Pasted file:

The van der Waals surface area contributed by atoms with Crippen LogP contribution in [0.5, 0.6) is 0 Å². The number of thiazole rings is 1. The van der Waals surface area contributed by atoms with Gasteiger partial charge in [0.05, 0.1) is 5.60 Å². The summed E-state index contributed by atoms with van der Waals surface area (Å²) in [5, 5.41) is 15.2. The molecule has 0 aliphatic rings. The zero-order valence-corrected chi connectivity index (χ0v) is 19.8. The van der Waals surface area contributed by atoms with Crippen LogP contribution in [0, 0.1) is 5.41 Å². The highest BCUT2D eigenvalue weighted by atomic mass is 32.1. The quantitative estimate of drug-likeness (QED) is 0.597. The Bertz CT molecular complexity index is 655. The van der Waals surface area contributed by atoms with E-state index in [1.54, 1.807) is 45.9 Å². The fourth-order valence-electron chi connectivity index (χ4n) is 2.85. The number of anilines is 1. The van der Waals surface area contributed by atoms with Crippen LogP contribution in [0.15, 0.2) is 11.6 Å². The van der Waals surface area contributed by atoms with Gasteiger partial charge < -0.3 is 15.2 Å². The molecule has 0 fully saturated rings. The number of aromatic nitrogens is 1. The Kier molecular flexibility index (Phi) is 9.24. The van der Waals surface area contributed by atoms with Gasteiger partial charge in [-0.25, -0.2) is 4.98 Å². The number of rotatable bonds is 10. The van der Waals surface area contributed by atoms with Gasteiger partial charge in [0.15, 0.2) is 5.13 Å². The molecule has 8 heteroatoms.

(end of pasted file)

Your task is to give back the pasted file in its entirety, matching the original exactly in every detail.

The van der Waals surface area contributed by atoms with Crippen LogP contribution in [0.5, 0.6) is 0 Å². The number of thiazole rings is 1. The van der Waals surface area contributed by atoms with Gasteiger partial charge in [0.05, 0.1) is 5.60 Å². The summed E-state index contributed by atoms with van der Waals surface area (Å²) in [5, 5.41) is 15.2. The molecule has 0 aliphatic rings. The zero-order valence-corrected chi connectivity index (χ0v) is 19.8. The van der Waals surface area contributed by atoms with Crippen LogP contribution in [0, 0.1) is 5.41 Å². The highest BCUT2D eigenvalue weighted by atomic mass is 32.1. The quantitative estimate of drug-likeness (QED) is 0.597. The Bertz CT molecular complexity index is 655. The van der Waals surface area contributed by atoms with E-state index in [1.54, 1.807) is 45.9 Å². The fourth-order valence-electron chi connectivity index (χ4n) is 2.85. The number of anilines is 1. The van der Waals surface area contributed by atoms with Crippen LogP contribution in [0.15, 0.2) is 11.6 Å². The van der Waals surface area contributed by atoms with Gasteiger partial charge < -0.3 is 15.2 Å². The molecule has 0 fully saturated rings. The number of aromatic nitrogens is 1. The Kier molecular flexibility index (Phi) is 9.24. The van der Waals surface area contributed by atoms with Gasteiger partial charge in [-0.25, -0.2) is 4.98 Å². The number of rotatable bonds is 10. The van der Waals surface area contributed by atoms with Gasteiger partial charge in [0.15, 0.2) is 5.13 Å². The molecule has 8 heteroatoms.